Steven Star in the New York Times
In Studios & Grand Halls, Feeling a Pinch from Italy
January 31, 2012 Media Source:
New York Times Written By:
As Italy’s new government scrambles to stave off economic disaster, the budget cuts it has imposed are rippling through Italian institutions in New York City, slicing into paychecks and prompting plans to shut down a venerable state-owned television operation.
At the Italian consulate on the Upper East Side, staff members have had their salaries reduced, and officials there are considering closing their nearest satellite office, in Newark. Downstairs, at the Italian American Committee on Education, the annual budget was reduced by about a third. Several blocks away, the Italian trade commission staved off an auction of the mansion it occupies, but has stopped running advertisements for its Made in Italy campaign.
“All of the administration in Italy is going to be rationalized,” said Lucia Pasqualini, deputy consul in New York. “For sure, every public sector will be influenced” by the austerity measures being determined in Rome, she said.
Mario Monti, who succeeded Silvio Berlusconi as prime minister late last year, has been pressing the Italian government to reduce spending and change customs that he argues have made Italy less competitive. On Friday, the Fitch ratings agency lowered its rating on Italy’s debt but said the reduction would have been bigger if not for Mr. Monti’s proposed reforms.
Ms. Pasqualini said that she and her colleagues had sustained cuts in their pay because of the financial crisis gripping southern Europe, but she said she felt lucky that she still had her job. She added that the consulate was considering closing its office in Newark, which provides visas and assistance to Italian citizens. If it closed, she said, the employees there would probably be offered positions at the New York offices, on Park Avenue.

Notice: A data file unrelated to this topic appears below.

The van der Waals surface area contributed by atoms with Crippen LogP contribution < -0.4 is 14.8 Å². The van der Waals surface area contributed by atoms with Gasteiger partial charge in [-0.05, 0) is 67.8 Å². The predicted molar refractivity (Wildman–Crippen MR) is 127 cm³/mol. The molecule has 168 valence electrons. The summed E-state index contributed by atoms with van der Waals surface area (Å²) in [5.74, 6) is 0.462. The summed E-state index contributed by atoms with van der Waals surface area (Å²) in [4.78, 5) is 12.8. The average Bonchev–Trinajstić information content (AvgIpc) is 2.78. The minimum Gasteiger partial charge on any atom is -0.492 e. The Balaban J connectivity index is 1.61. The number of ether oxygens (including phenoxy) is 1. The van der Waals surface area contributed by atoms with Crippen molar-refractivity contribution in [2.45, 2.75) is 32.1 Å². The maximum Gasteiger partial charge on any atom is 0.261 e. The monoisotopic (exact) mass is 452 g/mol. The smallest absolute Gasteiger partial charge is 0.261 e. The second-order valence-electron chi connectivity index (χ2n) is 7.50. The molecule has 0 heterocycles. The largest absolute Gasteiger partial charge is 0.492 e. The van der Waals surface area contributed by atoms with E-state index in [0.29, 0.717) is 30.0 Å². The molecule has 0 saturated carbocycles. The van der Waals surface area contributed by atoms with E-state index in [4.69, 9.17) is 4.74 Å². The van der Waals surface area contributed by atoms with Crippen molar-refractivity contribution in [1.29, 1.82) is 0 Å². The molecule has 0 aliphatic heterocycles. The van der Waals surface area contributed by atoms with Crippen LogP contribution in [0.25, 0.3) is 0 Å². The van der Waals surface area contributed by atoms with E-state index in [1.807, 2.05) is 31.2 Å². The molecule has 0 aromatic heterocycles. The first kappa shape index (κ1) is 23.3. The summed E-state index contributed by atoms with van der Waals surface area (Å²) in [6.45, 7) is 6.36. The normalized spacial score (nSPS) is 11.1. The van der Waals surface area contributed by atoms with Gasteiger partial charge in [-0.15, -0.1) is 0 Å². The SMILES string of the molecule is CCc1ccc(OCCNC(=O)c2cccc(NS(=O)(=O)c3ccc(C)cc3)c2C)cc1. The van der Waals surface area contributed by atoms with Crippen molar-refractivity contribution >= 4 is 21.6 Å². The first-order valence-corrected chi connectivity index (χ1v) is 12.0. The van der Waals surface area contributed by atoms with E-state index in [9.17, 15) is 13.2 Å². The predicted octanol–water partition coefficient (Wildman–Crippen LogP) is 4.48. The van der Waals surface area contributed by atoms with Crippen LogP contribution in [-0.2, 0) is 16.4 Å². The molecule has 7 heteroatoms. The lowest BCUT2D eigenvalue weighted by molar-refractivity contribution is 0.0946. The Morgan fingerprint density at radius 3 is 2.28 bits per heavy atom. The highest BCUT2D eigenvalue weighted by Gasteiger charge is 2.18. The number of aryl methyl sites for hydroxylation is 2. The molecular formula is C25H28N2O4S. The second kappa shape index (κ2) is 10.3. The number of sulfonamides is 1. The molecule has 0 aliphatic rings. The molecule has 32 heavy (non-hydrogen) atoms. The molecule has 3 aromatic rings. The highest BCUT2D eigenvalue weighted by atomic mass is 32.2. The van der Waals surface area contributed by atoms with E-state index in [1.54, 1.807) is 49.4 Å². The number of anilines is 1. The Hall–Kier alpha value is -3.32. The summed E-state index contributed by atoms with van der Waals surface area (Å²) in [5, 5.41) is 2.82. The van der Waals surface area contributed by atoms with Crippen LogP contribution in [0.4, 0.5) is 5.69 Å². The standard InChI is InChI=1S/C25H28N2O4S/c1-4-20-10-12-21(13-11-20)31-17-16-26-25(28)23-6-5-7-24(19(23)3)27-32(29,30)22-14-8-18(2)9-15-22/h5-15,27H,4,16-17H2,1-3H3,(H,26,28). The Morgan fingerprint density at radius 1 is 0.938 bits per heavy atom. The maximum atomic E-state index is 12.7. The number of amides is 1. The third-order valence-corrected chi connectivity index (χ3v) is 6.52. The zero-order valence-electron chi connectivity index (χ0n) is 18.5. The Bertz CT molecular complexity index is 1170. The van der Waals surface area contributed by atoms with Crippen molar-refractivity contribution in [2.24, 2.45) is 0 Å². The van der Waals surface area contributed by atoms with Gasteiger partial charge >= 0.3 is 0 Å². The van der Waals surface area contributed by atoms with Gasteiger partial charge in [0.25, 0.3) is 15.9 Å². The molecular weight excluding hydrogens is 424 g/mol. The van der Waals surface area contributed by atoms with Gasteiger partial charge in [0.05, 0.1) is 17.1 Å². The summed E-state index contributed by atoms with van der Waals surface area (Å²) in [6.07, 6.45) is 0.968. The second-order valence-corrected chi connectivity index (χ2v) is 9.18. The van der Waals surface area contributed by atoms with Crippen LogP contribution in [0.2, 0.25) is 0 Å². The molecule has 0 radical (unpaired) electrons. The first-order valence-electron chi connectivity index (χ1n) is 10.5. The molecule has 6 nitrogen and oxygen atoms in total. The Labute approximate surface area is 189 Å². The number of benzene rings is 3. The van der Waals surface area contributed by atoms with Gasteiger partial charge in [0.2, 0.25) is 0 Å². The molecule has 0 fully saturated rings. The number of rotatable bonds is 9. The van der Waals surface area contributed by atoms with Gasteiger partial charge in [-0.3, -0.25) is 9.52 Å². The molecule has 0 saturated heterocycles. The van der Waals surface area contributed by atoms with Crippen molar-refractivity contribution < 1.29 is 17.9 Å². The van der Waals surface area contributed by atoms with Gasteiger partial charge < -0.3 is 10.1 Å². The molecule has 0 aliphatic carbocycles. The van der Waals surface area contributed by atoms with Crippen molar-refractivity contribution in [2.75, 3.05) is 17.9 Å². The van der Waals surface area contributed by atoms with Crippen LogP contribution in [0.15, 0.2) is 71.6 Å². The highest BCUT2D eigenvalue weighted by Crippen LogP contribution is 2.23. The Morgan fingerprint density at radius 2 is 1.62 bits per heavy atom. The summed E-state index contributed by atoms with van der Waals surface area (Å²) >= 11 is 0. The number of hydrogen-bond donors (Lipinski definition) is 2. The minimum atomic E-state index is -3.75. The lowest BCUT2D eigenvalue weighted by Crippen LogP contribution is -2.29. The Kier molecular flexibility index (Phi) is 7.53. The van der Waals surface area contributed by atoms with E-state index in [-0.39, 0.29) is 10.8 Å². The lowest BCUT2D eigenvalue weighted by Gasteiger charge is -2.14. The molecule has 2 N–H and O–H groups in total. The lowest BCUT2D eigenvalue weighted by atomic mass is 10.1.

At RAI Corporation, the North American operation of Italy’s national broadcasting network, the proposed action is more drastic. The company, which has produced television and radio reports for more than half a century, has notified 66 employees in New York that they will probably lose their jobs by April.
The shutdown would leave RAI’s correspondents without their own state-of-the-art studios in Manhattan. No longer would they be able to stand on one of the terraces outside RAI’s offices in TriBeCa and report on events with the city skyline as a backdrop. Instead, they would have to go to the studios of another company, like The Associated Press, to produce their reports.
But the workers, more than half of whom are members of a local union, are resisting and complaining that they are being treated differently from their peers in Rome. In a letter to the company’s lawyer, a lawyer for the unionized employees warned that the scheduled shutdown and plan to outsource the production of television and radio news reports would violate the workers’ contract and American labor law. In the letter, the union’s lawyer, Steven E. Star, questioned the authority of Guido Corso, the president of RAI Corporation.
“We would like to be clear that we do not believe that Guido Corso is authorized or capable of negotiating over either the decision to close and contract out the bargaining unit’s work, nor the impact of such a decision,” Mr. Star said in his letter to Peter A. Walker, a lawyer in Manhattan who represents RAI.